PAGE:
Looking in more detail at varieties by volume, white wines make up 42.5 percent of exports at just over 1m litres, dominated by Sauvignon Blanc (835,000 litres).  While red wines represent the majority of exports, the share has dwindled over the past 10 years from well over 70 percent to the current 57.5 percent. Red wine exports are relatively evenly split between Pinot Noir (460,000L), Cabernet and blends (450,000L) and Merlot (400,000L).  Syrah exports to China make up a further 145,000L, representing approximately one third of New Zealand’s total exports of this increasingly recognised varietal. 

(All data is from NZW for the year ending June 2018)

What effect does the Chinese preference for red wines have on New Zealand wineries who are considering exporting into mainland China?

As the data shows, New Zealand red wines are in demand in China and can command high prices. However, don’t let that fool you – increasingly sophisticated consumers purchasing wine to drink with friends are shifting the dial slowly towards whites such as Sauvignon Blanc.

Wineries that are most active in China tend to have a focused offering of both red and white, in particular those offering a choice of Merlot or Pinot Noir to pair with the expected Sauvignon Blanc.

How have New Zealand wineries embraced the China market?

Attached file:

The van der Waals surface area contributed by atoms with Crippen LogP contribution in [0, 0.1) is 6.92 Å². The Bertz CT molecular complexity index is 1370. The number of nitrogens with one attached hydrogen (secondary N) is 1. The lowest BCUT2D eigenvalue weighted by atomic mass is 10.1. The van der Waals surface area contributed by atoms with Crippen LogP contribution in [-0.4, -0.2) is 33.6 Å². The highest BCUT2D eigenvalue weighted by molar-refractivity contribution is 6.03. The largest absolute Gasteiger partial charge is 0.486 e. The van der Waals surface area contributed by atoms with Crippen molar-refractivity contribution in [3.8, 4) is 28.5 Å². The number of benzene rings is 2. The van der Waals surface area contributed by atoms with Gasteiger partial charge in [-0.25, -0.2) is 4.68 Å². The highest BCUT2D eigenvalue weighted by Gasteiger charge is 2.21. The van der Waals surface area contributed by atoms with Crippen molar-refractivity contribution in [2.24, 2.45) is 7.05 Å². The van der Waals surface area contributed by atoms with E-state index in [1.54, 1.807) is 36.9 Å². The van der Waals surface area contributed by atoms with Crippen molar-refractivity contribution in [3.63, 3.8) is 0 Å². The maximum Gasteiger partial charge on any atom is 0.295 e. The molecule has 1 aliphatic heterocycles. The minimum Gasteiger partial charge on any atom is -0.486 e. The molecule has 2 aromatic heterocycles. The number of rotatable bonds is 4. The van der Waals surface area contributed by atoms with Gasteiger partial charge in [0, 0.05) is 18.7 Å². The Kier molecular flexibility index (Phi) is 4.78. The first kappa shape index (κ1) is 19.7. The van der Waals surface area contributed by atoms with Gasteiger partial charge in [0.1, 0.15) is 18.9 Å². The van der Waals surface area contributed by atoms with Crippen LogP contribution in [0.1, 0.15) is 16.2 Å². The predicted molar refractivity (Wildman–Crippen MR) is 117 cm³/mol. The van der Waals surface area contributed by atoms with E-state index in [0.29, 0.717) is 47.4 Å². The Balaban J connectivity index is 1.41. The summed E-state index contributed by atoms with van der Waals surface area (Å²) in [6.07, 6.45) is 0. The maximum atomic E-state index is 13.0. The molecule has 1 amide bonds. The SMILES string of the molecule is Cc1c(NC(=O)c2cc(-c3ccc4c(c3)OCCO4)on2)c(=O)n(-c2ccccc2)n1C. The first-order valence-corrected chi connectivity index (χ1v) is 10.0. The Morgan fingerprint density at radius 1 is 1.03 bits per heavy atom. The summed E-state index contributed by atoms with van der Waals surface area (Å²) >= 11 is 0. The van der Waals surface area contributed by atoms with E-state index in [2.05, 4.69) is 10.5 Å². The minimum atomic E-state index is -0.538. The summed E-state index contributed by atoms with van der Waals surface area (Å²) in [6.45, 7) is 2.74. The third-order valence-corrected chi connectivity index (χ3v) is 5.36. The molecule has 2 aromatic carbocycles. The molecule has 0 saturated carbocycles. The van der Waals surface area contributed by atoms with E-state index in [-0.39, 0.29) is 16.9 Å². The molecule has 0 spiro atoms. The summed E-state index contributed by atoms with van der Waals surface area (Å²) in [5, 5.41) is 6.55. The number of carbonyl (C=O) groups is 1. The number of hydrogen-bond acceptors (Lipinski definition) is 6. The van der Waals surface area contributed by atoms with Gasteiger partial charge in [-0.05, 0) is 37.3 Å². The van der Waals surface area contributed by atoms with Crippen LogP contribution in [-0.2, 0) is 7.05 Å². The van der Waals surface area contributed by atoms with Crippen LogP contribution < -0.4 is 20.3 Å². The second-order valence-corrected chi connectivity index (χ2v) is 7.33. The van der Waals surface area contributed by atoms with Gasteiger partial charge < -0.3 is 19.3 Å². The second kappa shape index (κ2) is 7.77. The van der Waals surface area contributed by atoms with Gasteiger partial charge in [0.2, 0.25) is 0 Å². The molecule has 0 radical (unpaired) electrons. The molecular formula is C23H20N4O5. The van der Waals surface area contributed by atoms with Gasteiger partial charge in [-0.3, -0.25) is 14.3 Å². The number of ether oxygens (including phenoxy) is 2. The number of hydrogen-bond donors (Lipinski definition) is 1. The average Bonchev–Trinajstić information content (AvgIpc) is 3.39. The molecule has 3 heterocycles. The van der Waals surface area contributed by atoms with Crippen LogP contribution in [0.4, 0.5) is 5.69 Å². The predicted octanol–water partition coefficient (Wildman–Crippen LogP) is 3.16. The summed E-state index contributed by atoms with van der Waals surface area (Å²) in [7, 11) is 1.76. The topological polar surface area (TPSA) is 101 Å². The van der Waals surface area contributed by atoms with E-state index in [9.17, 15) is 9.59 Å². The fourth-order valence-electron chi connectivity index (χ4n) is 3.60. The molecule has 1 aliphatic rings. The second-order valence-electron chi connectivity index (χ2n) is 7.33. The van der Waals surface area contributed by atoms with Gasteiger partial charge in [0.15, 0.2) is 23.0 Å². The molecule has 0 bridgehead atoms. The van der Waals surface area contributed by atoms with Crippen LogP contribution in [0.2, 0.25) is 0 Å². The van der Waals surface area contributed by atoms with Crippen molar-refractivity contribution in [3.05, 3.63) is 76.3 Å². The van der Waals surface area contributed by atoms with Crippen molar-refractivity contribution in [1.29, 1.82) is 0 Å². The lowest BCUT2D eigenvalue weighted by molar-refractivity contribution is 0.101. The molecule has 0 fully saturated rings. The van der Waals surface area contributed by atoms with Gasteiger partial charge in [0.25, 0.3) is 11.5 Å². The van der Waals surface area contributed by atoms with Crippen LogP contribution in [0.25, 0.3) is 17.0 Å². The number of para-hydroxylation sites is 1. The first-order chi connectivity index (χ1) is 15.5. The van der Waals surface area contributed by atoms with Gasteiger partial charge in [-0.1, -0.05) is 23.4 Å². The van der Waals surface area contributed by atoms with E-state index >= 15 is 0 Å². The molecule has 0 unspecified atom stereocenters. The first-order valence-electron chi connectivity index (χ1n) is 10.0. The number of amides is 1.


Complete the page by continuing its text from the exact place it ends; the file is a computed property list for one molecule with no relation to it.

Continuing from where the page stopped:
We have seen a great deal of enthusiasm, with well over 150 wineries exporting to the market on a regular basis. Market visits are now a regular part of winery reps’ travel schedule, and a small number of producers have taken the step of committing to establishing local sales teams to help grow their businesses.

Despite this enthusiasm, China remains a demanding market that is constantly changing. Wineries that are active here know how hard it can be to keep track of who’s who, with platforms and key players regularly shifting to meet new trends. China offers great opportunity, but also demands attention and focus to perform well.  

Moving forward – what advice would you give to New Zealand wineries who are considering expanding their export markets into China and Asia?

While the landscape is shifting towards meeting the needs of consumers, the majority of distributors in China are still focused on moving volume without the capacity to build brands. Very few companies are able to maintain nationwide distribution, so be prepared to start small with non-exclusive partners and grow using their distribution network. As far as is possible, try to get a clear idea of where your product will be distributed and what marketing investments will be made, including your travel obligations for market visits and sales calls.

Do your due diligence about any company that approaches you, and expect to be firm and bargain on pricing and volume targets. Ensure you work out China-specific prices and your walk-away point before entering negotiations. Finally, protect your IP and make sure your brand names (and Chinese translations) are registered in your name. Fortune favours the well-prepared! 

» Latest Print Issues Online



Popular Reads

Breaking through the cloud

Two PhD students from Victoria University have developed a machine that could change the face of winemaking in New Zealand.

Green tea instead of Sulphur

A Marlborough winery is attempting to replace sulphur dioxide (SO2) from their organic Sauvignon Blanc with green tea.